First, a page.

Take the example of tourists visiting a city for a holiday or a special event as we start to see more people returning to cities as the COVID-19 pandemic enters a new phase. According to transportation data, more automobiles are entering and being seen in the city’s central business district (CBD). This is indicated by sensor data and data from third parties (such as Google, Waze, Tom-Tom, HERE) showing an increase in vehicle traffic, and it is corroborated by CCTV cameras on approaches to the CBD that do not use analytics.

In this illustration, analytics from pedestrian CCTV cameras in the CBD indicate a simultaneous 50% increase in foot activity on sidewalks and crosswalks. Smart traffic signals confirm that throughput is lower as a result of the higher traffic loads from both vehicles and pedestrians. This combination is a leading predictor of three potential occurrences: vehicle accidents (rear-end collisions), which may result in road rage; petty theft as a result of closer encounters between pedestrians; and disturbances of large gatherings, which may result in violence, robbery, and damage to public property.

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A proactive model enables two events. Secondly, by influencing traffic through phase changes in traffic signals to promote greater traffic flow and platooning, the TMC may make efficient use of municipal streets. Congestion information from TMC operators can be shared with third-party applications, enabling more and safer pedestrian crossings. Second, the TMC may notify law enforcement of increased traffic and pedestrian activity, allowing them to dispatch extra officers and security guards to both prevent criminal conduct and respond quickly to any events that do occur.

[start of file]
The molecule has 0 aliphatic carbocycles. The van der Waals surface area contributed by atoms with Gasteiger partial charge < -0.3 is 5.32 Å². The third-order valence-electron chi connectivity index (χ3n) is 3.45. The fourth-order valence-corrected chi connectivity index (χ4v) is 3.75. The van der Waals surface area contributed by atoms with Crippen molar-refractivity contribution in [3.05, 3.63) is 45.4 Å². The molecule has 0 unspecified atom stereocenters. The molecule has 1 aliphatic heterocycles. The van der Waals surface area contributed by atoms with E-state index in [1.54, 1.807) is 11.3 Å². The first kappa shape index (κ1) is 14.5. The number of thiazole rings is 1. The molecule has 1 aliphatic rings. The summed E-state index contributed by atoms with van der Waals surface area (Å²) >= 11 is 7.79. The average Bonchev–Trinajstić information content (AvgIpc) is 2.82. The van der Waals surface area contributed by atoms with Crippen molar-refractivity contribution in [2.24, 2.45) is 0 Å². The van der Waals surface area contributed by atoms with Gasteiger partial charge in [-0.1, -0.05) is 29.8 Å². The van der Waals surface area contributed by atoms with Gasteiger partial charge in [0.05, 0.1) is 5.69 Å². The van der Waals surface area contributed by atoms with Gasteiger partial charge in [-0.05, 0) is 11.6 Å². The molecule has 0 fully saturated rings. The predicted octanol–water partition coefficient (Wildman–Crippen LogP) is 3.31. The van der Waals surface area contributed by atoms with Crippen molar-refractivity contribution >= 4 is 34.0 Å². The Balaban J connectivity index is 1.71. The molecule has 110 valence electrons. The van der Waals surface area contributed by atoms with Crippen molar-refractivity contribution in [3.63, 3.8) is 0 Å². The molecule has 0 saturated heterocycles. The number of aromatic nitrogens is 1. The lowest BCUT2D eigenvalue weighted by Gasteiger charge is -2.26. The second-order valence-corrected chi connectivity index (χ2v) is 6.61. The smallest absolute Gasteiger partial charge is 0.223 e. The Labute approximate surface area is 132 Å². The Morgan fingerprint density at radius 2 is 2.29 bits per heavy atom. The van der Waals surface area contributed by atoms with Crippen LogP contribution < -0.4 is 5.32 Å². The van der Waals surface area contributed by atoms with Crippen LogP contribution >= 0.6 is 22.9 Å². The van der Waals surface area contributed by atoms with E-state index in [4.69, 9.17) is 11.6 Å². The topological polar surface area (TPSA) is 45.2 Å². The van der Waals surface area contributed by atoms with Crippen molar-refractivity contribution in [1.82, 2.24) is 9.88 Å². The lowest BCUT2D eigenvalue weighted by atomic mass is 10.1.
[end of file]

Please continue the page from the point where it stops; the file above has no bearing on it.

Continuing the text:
With a reactive model, strong cooperation between the TMC and law enforcement can aid in tracking the vehicles or people involved in events, giving investigators real-time data information, descriptions, and proof. Investigations will be more effective by giving actual evidence if law enforcement is given access to CCTV and LPR cameras as well as toll tags to track vehicle type, color, and movement.

A few American cities, such as Las Vegas, Nevada; Salt Lake City, Utah; and Detroit, Michigan, are beginning to push advanced analytics and predictive modeling. Several of these implement and refine these capabilities using specialized software and algorithms as well as operating experience.

TMCs and transportation data can offer both historical and real-time support for investigations and preventive monitoring. TMCs and OCCs can proactively collaborate to prevent and discourage crime as well as offer access to information to enable more effective criminal investigations by integrating seamless Smart City technology, as stated above, with suitable broadband communications.